Tips For Holiday Travel
Many of us will be traveling this holiday season to visit our family and friends. Help make holiday travel go smoothly by preparing your child on the spectrum for what to expect when traveling and while away.
Family vacations create memories and will teach your child on the spectrum about new places. They also provide an often much needed break for you, your family and your child. Unfortunately, some children, who have been diagnosed with autism, have a difficult time with new situations, people, and schedules.
Here are some ideas for making vacations and weekend trips less stressful and more enjoyable.
Prepare Kids – Unfamiliar places and situations can be very stressful for some children with autism. Prepare your child on the spectrum for a trip by showing images of where they will be staying, activities, people going on the trip, and transportation are helpful for setting expectations. If you are flying, discuss the security process and etiquette for how to behave at the airport and on a plane. Also if they are expecting Santa, make sure you let them know that Santa can find them wherever you go!
Involve Kids in Planning – Unless you are going to visit family in the same location as always this holiday season, you may want to involve your child on the spectrum in your planning process. Consider your children’s interests when booking a get away so that they look forward to the trip and know there will be plenty of fun activities for them to do. Before a trip, let your child on the spectrum help pack their suitcases so they know what they will have with them. Use this as an opportunity to discuss the weather and appropriate clothes for activities. Pack and have readily available a small bag of toys and books for car rides, unexpected waiting periods, and downtimes.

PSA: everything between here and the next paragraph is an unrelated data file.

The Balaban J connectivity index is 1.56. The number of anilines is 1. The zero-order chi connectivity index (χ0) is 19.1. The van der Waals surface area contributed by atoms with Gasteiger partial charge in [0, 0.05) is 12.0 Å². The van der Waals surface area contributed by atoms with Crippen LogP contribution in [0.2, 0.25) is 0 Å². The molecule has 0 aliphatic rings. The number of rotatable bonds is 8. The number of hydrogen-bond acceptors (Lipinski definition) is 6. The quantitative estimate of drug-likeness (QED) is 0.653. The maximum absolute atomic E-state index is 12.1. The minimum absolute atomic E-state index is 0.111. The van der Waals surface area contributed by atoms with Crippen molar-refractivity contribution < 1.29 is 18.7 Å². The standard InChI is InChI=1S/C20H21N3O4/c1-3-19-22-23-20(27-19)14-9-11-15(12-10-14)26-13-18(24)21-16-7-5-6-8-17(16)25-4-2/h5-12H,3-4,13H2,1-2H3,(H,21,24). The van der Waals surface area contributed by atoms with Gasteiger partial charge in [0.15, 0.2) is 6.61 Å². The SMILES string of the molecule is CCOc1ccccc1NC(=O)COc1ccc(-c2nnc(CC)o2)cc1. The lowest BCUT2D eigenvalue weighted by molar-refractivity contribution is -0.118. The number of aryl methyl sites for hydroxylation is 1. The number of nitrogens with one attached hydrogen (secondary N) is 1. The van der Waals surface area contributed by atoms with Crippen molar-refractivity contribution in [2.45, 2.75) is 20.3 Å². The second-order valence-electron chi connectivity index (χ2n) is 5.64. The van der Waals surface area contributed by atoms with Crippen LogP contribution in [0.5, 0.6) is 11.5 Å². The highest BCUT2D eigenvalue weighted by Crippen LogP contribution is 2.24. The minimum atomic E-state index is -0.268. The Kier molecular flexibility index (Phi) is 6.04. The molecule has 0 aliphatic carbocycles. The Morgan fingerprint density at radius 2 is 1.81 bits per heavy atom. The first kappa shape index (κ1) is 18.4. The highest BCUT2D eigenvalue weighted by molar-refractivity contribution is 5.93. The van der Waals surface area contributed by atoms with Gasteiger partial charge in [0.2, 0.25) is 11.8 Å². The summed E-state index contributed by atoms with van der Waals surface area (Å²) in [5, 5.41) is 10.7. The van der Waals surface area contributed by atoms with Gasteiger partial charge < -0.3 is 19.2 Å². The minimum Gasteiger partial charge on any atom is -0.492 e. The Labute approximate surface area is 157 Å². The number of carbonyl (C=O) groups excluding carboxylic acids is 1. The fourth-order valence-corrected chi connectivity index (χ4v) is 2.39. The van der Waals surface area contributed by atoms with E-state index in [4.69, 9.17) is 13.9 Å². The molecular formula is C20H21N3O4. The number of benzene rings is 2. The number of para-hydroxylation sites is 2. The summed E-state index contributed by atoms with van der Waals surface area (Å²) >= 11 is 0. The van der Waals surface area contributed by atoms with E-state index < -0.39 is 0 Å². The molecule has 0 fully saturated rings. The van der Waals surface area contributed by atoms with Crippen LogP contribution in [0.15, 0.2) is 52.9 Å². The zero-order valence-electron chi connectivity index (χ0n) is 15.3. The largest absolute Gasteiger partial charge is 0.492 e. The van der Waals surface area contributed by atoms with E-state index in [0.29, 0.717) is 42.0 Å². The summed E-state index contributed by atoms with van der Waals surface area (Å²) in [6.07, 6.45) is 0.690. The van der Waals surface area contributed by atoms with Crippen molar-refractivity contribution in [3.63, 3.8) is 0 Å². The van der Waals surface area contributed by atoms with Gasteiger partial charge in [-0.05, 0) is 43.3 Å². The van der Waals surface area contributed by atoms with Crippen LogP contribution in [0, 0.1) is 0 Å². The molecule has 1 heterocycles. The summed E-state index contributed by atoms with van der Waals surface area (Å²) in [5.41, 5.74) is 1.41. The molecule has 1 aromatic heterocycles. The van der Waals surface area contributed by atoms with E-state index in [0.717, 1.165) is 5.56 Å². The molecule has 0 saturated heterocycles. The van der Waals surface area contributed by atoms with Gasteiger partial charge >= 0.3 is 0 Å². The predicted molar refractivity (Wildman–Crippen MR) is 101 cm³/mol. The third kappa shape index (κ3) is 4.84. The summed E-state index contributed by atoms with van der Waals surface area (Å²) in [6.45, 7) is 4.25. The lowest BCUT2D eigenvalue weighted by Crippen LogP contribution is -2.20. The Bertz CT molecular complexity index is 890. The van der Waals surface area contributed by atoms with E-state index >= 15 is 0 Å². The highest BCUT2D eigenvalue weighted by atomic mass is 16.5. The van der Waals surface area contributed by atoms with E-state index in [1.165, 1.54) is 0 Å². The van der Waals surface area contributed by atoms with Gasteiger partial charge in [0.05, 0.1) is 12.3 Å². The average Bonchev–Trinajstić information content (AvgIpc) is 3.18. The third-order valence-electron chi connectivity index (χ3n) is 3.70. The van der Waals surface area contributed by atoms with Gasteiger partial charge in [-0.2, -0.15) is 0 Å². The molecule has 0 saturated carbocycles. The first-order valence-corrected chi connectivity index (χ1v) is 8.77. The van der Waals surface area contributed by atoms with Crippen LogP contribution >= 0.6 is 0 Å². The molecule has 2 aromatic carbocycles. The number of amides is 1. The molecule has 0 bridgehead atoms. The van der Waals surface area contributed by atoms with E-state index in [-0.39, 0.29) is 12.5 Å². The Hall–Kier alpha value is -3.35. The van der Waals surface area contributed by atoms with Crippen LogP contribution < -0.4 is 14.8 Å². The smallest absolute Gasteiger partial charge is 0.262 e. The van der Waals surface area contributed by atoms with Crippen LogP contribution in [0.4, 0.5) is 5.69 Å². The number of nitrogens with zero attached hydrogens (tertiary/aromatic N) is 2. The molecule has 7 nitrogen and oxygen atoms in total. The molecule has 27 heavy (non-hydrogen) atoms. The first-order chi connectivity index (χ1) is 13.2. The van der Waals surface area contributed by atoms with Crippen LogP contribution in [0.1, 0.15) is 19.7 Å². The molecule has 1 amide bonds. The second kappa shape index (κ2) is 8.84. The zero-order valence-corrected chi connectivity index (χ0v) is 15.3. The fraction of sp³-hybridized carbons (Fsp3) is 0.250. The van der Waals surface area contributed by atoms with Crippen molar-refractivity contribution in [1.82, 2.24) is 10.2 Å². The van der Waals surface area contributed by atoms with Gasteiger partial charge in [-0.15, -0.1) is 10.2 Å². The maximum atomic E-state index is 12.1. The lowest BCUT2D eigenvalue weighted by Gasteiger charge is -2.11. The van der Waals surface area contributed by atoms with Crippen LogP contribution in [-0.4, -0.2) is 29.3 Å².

Create a Sense of Familiarity – Do what you can to maintain a somewhat consistent routine while away. Although sleep schedules may be difficult to follow, but keep wake up and bedtime as close to the child’s usual schedule as possible. Familiar objects also help children with consistency. If a child reads a favorite story before bed, carries personal items in a backpack, or uses a stress ball, be sure to pack these items.
Remember Downtime is Important –Families often over plan vacations. Spending time with friends and family, going from one location to another, or doing a number of things at one place can exhaust children. Be sure to remember that your child on the spectrum needs some downtime to play on their own, to rest, maybe even to take a nap. Make sure you keep that in mind when planning your days away.
Create Memories – Most of all use your time away with your family to create memories that will last a lifetime, take lots of pictures, buy a travel diary before the trip and if possible try to spend a few minutes every evening discussing the day’s events, so that your child doesn’t forget what they did by the time they get home.